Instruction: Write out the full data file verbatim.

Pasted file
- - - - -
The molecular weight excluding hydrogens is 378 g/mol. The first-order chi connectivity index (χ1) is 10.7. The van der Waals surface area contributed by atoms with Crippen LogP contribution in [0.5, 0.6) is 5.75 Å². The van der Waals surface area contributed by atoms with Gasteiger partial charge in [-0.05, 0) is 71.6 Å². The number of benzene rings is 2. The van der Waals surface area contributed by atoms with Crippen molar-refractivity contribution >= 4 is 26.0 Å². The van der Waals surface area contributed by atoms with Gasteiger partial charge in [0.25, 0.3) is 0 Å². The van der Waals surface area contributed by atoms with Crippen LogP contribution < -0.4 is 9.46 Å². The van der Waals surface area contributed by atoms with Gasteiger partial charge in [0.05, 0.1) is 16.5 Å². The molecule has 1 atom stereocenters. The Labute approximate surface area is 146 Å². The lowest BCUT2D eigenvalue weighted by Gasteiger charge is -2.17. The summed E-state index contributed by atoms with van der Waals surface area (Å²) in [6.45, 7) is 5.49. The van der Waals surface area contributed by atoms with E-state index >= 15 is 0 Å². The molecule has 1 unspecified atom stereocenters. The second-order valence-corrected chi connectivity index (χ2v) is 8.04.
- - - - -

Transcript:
The molecular weight excluding hydrogens is 378 g/mol. The first-order chi connectivity index (χ1) is 10.7. The van der Waals surface area contributed by atoms with Crippen LogP contribution in [0.5, 0.6) is 5.75 Å². The van der Waals surface area contributed by atoms with Gasteiger partial charge in [-0.05, 0) is 71.6 Å². The number of benzene rings is 2. The van der Waals surface area contributed by atoms with Crippen molar-refractivity contribution >= 4 is 26.0 Å². The van der Waals surface area contributed by atoms with Gasteiger partial charge in [0.25, 0.3) is 0 Å². The van der Waals surface area contributed by atoms with Crippen LogP contribution < -0.4 is 9.46 Å². The van der Waals surface area contributed by atoms with Gasteiger partial charge in [0.05, 0.1) is 16.5 Å². The molecule has 1 atom stereocenters. The Labute approximate surface area is 146 Å². The lowest BCUT2D eigenvalue weighted by Gasteiger charge is -2.17. The summed E-state index contributed by atoms with van der Waals surface area (Å²) in [6.45, 7) is 5.49. The van der Waals surface area contributed by atoms with E-state index >= 15 is 0 Å². The molecule has 1 unspecified atom stereocenters. The second-order valence-corrected chi connectivity index (χ2v) is 8.04.